W3C home > Mailing lists > Public > public-audio@w3.org > October to December 2011

Re: TPAC F2F and Spec Proposals

From: Olli Pettay <Olli.Pettay@helsinki.fi>
Date: Tue, 18 Oct 2011 13:05:20 +0300
Message-ID: <4E9D4F60.1030902@helsinki.fi>
To: Anthony Bowyer-Lowe <anthony@lowbroweye.com>
CC: public-audio@w3.org
On 10/18/2011 11:47 AM, Anthony Bowyer-Lowe wrote:
> On 18 October 2011 09:19, Olli Pettay <Olli.Pettay@helsinki.fi
> <mailto:Olli.Pettay@helsinki.fi>> wrote:
>
>
>           They have very mathematically precise algorithms.
>
>     I don't see them in the spec.
>
>     Even simple thing like DelayNode doesn't say in which way
>     "implementation must make the transition smoothly".
>     And if implementations don't provide the exactly the same
>     output, using the API in music production would be pretty unreliable.
>     One couldn't play the same audio data the same way in different
>     browser.
>
>
> Indeed. Even something as conceptually simple as the GainNode can have
> audibly different results according to how implementations deal with
> numeric accuracy, unity overflow and order of operations.
>
> [Which tangentially reminds me, I'd love the GainNode to handle negative
> gains in order to provide signal phase inversion without requiring an
> expensive JavaScript processing node. But that's just the modular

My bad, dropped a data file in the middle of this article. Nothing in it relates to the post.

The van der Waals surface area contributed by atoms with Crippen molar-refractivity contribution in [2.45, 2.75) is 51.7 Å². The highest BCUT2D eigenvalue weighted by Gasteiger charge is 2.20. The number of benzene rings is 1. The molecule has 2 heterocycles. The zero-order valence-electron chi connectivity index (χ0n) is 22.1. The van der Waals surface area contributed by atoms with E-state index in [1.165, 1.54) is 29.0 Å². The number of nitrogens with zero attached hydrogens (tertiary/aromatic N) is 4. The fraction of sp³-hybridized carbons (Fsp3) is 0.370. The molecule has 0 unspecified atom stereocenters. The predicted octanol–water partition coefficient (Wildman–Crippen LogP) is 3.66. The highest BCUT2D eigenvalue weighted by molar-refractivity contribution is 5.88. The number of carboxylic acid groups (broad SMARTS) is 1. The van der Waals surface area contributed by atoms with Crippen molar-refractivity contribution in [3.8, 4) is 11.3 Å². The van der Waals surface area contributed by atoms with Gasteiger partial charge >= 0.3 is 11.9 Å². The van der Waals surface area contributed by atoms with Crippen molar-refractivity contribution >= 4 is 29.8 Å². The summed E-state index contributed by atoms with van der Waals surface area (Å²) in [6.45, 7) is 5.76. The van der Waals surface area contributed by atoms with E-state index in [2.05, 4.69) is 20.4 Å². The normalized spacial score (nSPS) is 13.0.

> synthesist in me.]
>
> And whilst biquad filters are very well defined mathematically,
> variations in their numeric implementation can lead to all sorts of
> different phase and frequency responses. E.g. bit length of floats used
> in the calculations, and coefficient manipulation.
>
> This is not a big deal right now - what is currently in the Web Audio
> API is a great starting foundation - but these issues should be noted as
> a consideration for future specification refinement and reference
> implementations.
IMHO a spec which defines an API shouldn't leave out the part which
actually defines what the API does.
Currently it is not defined what the output of the API is.
That makes it impossible to implement fully compatible implementations.
It makes also automated testing pretty much impossible, and manual 
testing would rely heavily on user's perception.




> Conversely, maybe it'll be healthy for browser vendors
> to compete on providing the best sounding native effects. (But what if
> the user prefers the convolution in browser whilst their favourite
> filter is provided by another?)
>
>
> Regards,
> Anthony.
Received on Tuesday, 18 October 2011 10:06:01 GMT

This archive was generated by hypermail 2.2.0+W3C-0.50 : Tuesday, 18 October 2011 10:06:02 GMT